Standing at her doorway, I froze. I must have stood there for about 5 minutes trying to find my courage. I mustered everything I had inside me, took a deep breath and knocked on the door. Nothing. I knocked again. This time the dogs inside started barking but still no one answered the door. I knocked again and waited, my courage dissipating into defeat. She hadn’t even set an alarm to be up and ready before I got there. She finally answered the door in her pajamas, half asleep. For some reason, I was expecting a hug or something. Long, lost daughter returns home! Instead she just opened the door to let me in. I took in a breath, “Hi, mom.”
“Hey, Sarah. Let me go get changed.” And with that she went to her bedroom and closed the door behind her. My heart started to bleed. I knew in an instant that this had been a HUGE mistake. Nothing had changed. There I was, so far from home, and all I wanted to do was run out to my car, get in and drive away as fast as I could. I fought that urge with every ounce of strength I had left. At the same time, I fought back tears at what I perceived to be the continued rejection of my mother.
I sat in one of her recliners and tried to catch my breath. It was then that the smell hit me. The stench of dog urine and feces hit me like a rock! My eyes scanned the tiny apartment and I realized how messy and dirty everything was. My brother had moved my mom down there to help take care of her and improve her health. From what I could see, no one was helping her take care of the apartment and that smell certainly could not be good for her.
I looked around more and saw all kinds of pictures of all my siblings and nephews and my niece. And then I saw it – a picture of my son who had been down to visit her. It all just seemed so unfair. I had done nothing wrong and yet I had lost my mother and my son. How does that happen? All the feelings of betrayal and loss and anger and hurt started coming back to the surface. This was going to be a tough. I knew there was no way I was going to be able to stay very long.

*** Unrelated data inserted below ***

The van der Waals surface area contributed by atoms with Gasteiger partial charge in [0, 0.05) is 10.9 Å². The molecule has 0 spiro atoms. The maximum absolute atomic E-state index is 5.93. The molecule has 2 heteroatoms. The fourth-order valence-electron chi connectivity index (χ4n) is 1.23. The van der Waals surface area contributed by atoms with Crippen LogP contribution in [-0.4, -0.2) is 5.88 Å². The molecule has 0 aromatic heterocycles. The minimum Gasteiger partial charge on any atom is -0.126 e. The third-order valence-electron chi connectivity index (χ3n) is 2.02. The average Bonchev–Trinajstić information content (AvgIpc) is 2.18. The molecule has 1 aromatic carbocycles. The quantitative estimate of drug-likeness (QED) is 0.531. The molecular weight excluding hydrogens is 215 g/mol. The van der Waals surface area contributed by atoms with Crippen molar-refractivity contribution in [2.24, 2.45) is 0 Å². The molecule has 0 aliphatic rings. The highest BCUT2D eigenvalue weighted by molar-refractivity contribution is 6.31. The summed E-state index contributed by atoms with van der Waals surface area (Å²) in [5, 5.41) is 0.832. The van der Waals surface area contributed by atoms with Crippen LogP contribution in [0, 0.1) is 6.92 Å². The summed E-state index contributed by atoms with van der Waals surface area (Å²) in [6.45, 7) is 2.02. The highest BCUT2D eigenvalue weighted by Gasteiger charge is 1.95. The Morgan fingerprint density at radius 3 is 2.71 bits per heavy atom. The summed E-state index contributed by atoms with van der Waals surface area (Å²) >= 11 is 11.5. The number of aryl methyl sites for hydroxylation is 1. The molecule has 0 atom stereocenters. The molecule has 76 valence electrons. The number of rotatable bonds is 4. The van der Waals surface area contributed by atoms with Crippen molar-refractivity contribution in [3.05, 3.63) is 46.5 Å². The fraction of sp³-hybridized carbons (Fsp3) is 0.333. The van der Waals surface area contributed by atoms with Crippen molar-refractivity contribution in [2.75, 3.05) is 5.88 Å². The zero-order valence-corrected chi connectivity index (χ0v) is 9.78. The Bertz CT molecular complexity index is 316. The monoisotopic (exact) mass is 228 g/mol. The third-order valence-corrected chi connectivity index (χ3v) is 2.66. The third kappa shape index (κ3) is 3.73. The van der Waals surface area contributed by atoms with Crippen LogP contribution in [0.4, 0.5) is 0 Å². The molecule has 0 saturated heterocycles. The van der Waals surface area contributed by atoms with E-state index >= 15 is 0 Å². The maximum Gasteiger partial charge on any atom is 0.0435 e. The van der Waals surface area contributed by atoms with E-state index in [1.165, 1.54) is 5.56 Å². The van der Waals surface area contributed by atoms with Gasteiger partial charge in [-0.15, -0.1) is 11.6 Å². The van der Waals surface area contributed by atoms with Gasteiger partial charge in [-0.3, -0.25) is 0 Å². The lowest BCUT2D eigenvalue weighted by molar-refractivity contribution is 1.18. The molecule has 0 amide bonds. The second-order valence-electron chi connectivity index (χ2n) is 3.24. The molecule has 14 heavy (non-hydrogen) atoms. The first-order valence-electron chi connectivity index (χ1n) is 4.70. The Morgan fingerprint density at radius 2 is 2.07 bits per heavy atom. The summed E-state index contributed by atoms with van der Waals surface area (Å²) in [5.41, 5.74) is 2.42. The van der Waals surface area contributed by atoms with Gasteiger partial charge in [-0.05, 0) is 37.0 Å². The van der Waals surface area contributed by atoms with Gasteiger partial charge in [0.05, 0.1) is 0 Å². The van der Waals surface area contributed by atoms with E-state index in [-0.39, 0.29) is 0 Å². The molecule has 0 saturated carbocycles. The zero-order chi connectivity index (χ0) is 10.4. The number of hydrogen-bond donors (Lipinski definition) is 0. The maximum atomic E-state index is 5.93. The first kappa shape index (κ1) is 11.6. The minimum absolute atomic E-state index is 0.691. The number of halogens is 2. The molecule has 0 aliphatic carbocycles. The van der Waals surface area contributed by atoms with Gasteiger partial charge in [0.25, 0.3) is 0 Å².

I must have sat there for about a half hour before my mother finally came out. She sat down and asked how my drive was. I don’t know what I was expecting from the visit. I guess I thought she might want to talk about what happened between us, maybe find a way to move forward and rebuild our relationship. I thought maybe she would apologize for not believing in me. Maybe, just maybe, I would see a hint of the mother I used to love so very dearly. Instead, all I got was small talk and updates on everyone in the family which is exactly what I didn’t want. It was two years earlier all over again, listening to how proud she was of everyone else but me.
I kept waiting, waiting for her to be the parent, waiting for her take control of the situation, waiting for her to care about her daughter, waiting for her to show any inkling that she still actually loved me. None of that came. And so there I was, a daughter beside her mother, experiencing the pain of loss all over again. I was an abused little girl realizing once again that mommy wasn’t going to protect me. The pain that I had tried so hard to push away was filling my soul and crushing me. The weight was unbearable; I had to get out of there!
Luckily, I had to make a long trip the next day, so I used that as an excuse to leave early. There had been no set plan for the day so it worked well. I could tell she was a little surprised and maybe even a little hurt, but the pain in my own heart was just too big. We said our goodbyes and I gave her hug, got in my car and drove away crying uncontrollably. In that moment, I knew I would never see my mom again. I no longer had a mother – I had lost both my parents.